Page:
Former New York City Mayor Michael Bloomberg suggested banning restaurants from using plastic foam containers in his final State of the City address back in 2013, and now current Mayor Bill de Blasio is going through with a ban beginning in July of this year.
New York City will move to the forefront of a growing environmental trend by banning food establishments from using plastic foam containers starting this summer, Mayor Bill de Blasio’s administration announced Thursday.
“These products cause real environmental harm and have no place in New York City,” said de Blasio in a statement announcing the ban. “We have better options, better alternatives, and if more cities across the country follow our lead and institute similar bans, those alternatives will soon become more plentiful and will cost less.”
The ban will go into effect July 1. Beginning that day, food establishments ? from food carts to Chinese takeout ? will not be allowed to use plastic foam cups or containers. Packing peanuts will also not be allowed to be sold within the city, though peanuts can still be placed within packages that are shipped to New York from elsewhere.
Unlike many other materials, this particular one is not recyclable.
“While much of the waste we produce can be recycled or reused, polystyrene foam is not one of those materials,” said Sanitation Commissioner Kathryn Garcia. “Removing polystyrene from our waste stream is not only good for a greener, more sustainable New York, but also for the communities who are home to landfills receiving the city’s trash.”
Administration officials said the ban will have a grace period, without fines, until January 2016.
Opponents of the ban claim the move is going to increase costs.
Nonprofits and businesses with less than $500,000 in annual revenue could qualify for an exemption from the plastic foam ban, but they would have to prove that using nonfoam materials would create financial hardship.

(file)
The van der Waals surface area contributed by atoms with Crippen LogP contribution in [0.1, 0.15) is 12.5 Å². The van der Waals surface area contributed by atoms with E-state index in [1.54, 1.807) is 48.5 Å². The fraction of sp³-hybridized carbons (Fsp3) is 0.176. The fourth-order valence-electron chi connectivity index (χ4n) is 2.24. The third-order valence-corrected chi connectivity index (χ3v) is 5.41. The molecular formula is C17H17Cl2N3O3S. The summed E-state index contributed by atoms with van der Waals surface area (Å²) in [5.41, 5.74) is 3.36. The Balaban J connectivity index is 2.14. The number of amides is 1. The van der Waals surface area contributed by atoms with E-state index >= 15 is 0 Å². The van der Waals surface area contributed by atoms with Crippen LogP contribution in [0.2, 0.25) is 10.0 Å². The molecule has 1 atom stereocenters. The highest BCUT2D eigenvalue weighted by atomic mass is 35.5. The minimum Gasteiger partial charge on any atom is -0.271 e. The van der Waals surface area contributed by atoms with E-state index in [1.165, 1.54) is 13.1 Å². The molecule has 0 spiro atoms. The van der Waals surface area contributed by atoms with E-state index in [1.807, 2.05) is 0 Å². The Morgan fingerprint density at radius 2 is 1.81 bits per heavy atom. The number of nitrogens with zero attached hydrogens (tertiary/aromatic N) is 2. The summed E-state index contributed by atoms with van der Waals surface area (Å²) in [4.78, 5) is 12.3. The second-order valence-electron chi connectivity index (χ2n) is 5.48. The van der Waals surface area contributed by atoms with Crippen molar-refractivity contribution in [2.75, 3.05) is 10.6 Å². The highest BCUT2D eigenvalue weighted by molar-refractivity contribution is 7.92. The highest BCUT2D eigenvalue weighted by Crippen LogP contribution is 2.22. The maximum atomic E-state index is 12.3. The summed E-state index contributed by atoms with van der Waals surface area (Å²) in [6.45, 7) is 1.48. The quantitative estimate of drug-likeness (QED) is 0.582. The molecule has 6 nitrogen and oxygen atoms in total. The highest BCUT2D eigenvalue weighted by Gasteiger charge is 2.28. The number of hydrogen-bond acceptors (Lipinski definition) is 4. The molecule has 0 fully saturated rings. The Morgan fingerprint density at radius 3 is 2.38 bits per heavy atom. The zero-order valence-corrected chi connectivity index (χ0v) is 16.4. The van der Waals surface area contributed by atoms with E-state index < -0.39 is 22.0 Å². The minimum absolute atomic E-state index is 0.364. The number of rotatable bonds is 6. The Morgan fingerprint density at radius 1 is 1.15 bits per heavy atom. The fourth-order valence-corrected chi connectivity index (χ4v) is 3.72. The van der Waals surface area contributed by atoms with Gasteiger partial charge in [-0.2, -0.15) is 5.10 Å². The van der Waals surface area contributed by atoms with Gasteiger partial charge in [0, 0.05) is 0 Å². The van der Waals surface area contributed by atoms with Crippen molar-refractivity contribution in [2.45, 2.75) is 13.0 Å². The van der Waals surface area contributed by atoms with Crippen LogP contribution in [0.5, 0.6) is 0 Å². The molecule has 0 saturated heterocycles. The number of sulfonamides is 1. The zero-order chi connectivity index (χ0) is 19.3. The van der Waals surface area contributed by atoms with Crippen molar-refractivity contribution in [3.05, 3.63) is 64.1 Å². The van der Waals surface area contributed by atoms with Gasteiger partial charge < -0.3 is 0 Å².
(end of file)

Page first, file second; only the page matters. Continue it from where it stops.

The Restaurant Action Alliance, a lobbying group, condemned the decision, suggesting that it would increase costs for eateries while saying that the city should instead focus on creating a plan to recycle the material.
“The decision to ban foam food service products, which comprise only 10 percent of polystyrene foam material, will send the remaining 90 percent to landfills at the taxpayers’ expense,” the group said in a statement.
The effort received quite a bit of attention back when Bloomberg first mentioned it.
“If they ban it all, we’ll have to use aluminum storage containers,” said Paul Gopaul, 29, owner of the popular Midtown food truck Faith’s Halal Food. “Definitely we’d have a price change.”
Gopaul estimated he uses 500 plastic foam food containers a week, which he buys in packs of 175 containers that sell for $15 at a Queens supplier. The aluminum containers of equal size run about $5 more per pack, he said.
“Right now it’s a lot of regulations, but if that’s what it takes to keep us out here, then we got to do it,” he said.
The mayor’s proposal is not an original idea. A number of cities on the West Coast have enacted such legislation, including San Francisco. Some states have partial or industry-specific bans of the material’s use. In Maine, for example, bait can’t be sold in polystyrene foam plastic.
In Seattle, the City Council enacted a plastic foam containers ban and the response there has been largely muted.